A British entrepreneur is working to create a business dedicated to reclaiming and reusing perceived end of life lithium batteries. Aceleron takes lithium batteries, used in everyday electronics at their apparent end of viable life and transforms them into low-cost second-life battery packs for the storage of renewable energy.

Co-Founder Carlton Cummins has developed this strategy to repurpose a battery as endlessly replacable storage for renewal energy once the original stored energy is used up in order to eliminate waste and the need for further resources to be invested in new products.

Aceleron’s battery processing service has been trialled using end-of-life staff laptops and it was discovered that the average state of health for the batteries tested was 89 per cent.

In the UK the recycling capacity for lithium batteries is limited, with over 1,000 tonnes each year being exported and others finding their way into landfill where they can leach dangerous chemicals into soil and water.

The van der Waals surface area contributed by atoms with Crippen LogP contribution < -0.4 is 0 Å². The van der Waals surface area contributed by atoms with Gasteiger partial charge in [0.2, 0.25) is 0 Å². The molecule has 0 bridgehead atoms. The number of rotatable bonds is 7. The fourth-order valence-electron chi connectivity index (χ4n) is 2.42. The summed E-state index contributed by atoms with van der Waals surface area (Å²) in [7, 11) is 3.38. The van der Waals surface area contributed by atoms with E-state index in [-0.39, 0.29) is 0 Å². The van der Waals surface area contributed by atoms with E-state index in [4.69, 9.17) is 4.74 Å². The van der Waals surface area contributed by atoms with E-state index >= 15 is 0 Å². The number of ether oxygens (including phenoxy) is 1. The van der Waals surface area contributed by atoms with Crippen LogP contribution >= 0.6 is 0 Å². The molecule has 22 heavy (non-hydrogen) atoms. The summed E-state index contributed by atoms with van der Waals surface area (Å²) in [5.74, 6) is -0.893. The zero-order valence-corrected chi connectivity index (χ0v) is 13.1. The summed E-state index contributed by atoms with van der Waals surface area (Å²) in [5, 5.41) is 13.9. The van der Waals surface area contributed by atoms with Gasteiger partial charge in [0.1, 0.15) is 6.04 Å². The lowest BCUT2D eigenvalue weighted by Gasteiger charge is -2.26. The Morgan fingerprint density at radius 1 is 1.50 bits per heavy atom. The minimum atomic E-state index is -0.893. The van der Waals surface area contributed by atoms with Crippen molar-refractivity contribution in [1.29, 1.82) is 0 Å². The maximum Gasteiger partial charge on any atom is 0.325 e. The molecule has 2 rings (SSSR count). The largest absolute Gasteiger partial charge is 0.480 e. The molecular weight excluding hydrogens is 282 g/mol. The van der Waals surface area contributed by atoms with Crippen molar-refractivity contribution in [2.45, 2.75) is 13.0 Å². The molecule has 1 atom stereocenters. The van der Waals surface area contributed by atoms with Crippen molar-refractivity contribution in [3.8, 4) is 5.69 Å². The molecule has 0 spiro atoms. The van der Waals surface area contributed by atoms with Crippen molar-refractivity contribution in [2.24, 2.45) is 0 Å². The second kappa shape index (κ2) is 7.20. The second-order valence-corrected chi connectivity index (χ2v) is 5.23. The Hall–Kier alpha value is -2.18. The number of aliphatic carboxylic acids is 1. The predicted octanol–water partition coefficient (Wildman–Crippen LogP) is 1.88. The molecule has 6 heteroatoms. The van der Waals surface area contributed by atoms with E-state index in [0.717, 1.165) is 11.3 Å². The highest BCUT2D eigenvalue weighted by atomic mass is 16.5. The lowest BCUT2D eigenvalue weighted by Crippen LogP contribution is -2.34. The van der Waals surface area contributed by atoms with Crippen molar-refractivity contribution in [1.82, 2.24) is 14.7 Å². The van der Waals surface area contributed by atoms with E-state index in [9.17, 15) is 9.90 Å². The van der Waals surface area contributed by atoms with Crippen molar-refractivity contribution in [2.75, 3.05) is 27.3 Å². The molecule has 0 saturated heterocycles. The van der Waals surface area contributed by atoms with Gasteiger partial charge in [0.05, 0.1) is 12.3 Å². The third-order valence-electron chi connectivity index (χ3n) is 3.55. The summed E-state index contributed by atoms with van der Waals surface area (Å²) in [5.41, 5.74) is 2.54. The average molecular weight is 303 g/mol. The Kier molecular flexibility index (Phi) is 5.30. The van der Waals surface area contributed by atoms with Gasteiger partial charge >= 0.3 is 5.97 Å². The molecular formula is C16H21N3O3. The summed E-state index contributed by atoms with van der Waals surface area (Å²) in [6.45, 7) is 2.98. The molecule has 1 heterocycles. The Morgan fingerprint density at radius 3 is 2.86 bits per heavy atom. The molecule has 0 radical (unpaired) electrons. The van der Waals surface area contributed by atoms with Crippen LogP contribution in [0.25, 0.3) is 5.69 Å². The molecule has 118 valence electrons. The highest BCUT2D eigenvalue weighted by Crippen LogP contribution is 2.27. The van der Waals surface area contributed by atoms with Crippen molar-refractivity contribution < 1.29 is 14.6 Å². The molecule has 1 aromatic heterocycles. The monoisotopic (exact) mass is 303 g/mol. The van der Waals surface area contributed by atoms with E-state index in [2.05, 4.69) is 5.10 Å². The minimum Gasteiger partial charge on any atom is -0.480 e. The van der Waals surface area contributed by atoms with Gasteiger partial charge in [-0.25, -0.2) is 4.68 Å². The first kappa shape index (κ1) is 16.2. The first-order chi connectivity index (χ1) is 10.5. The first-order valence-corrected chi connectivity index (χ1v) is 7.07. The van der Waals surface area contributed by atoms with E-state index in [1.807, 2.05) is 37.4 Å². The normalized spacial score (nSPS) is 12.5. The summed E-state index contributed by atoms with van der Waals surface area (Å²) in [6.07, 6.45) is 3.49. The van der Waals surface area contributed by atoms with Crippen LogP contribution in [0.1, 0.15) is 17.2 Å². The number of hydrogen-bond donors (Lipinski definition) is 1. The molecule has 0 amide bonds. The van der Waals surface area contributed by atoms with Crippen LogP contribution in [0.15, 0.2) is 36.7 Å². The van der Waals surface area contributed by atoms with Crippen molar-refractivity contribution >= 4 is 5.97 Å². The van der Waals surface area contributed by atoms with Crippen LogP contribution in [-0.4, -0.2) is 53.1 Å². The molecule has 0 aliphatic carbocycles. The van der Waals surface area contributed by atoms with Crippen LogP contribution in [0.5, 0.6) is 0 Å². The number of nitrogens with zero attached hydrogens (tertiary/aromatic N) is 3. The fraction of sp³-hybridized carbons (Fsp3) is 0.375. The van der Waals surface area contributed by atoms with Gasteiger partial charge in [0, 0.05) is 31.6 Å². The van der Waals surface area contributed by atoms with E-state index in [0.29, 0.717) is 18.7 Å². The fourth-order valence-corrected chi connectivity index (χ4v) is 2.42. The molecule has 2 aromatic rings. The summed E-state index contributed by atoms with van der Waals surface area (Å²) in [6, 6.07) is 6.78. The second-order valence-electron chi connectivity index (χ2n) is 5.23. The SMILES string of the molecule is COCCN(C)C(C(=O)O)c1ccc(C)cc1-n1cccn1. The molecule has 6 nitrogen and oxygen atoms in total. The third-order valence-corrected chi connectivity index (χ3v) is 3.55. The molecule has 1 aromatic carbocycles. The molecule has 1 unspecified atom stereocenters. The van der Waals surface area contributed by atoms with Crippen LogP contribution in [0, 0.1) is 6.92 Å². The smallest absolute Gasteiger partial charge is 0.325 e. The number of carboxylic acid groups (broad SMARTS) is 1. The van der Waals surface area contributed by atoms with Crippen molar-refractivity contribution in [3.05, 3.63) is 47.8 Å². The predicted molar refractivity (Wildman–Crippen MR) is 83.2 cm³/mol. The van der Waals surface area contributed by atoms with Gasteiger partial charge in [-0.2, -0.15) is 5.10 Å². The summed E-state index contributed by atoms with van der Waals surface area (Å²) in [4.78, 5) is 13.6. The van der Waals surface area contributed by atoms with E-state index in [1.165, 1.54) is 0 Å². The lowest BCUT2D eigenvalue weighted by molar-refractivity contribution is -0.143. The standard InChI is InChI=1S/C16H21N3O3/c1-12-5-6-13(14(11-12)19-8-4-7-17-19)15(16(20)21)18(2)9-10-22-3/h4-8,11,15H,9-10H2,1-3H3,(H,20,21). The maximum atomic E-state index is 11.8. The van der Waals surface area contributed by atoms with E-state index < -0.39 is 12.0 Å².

Aceleron creates a solution to this problem especially for manufactures in the automotive and electronics industries. Aceleron also hopes to have a social impact by providing affordable energy storage for developing regions.

Carlton has won a global innovation competition organised by Shell for his innovative concepts and was named the Shell LiveWIRE Young Entrepreneur of the Year in 2016 which resulted in £30,000 of funding.

Aceleron’s innovative process of reclaiming and reusing lithium batteries is considered Research and Development. As a result the company’s activities are eligible to obtain a significant rebate on its R&D expenditure. The available tax relief on R&D activities is very generous, to find out more contact a Swanson Reed R&D specialist today.